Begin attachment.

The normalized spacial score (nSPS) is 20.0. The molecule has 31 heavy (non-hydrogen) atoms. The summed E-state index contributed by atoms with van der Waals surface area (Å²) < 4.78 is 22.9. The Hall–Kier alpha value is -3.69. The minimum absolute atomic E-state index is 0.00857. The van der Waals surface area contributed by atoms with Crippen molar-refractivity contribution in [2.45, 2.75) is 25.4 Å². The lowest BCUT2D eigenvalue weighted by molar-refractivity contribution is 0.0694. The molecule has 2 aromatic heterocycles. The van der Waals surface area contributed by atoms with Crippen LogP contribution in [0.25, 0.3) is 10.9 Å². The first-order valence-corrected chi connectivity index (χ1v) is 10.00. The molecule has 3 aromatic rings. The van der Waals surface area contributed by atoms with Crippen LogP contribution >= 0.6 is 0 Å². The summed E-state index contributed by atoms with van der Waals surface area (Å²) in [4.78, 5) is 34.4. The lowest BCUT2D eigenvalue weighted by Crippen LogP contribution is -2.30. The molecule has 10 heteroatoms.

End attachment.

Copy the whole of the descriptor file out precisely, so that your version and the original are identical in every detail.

The normalized spacial score (nSPS) is 20.0. The molecule has 31 heavy (non-hydrogen) atoms. The summed E-state index contributed by atoms with van der Waals surface area (Å²) < 4.78 is 22.9. The Hall–Kier alpha value is -3.69. The minimum absolute atomic E-state index is 0.00857. The van der Waals surface area contributed by atoms with Crippen molar-refractivity contribution in [2.45, 2.75) is 25.4 Å². The lowest BCUT2D eigenvalue weighted by molar-refractivity contribution is 0.0694. The molecule has 2 aromatic heterocycles. The van der Waals surface area contributed by atoms with Crippen LogP contribution in [0.25, 0.3) is 10.9 Å². The first-order valence-corrected chi connectivity index (χ1v) is 10.00. The molecule has 3 aromatic rings. The van der Waals surface area contributed by atoms with Crippen LogP contribution >= 0.6 is 0 Å². The summed E-state index contributed by atoms with van der Waals surface area (Å²) in [4.78, 5) is 34.4. The lowest BCUT2D eigenvalue weighted by Crippen LogP contribution is -2.30. The molecule has 10 heteroatoms.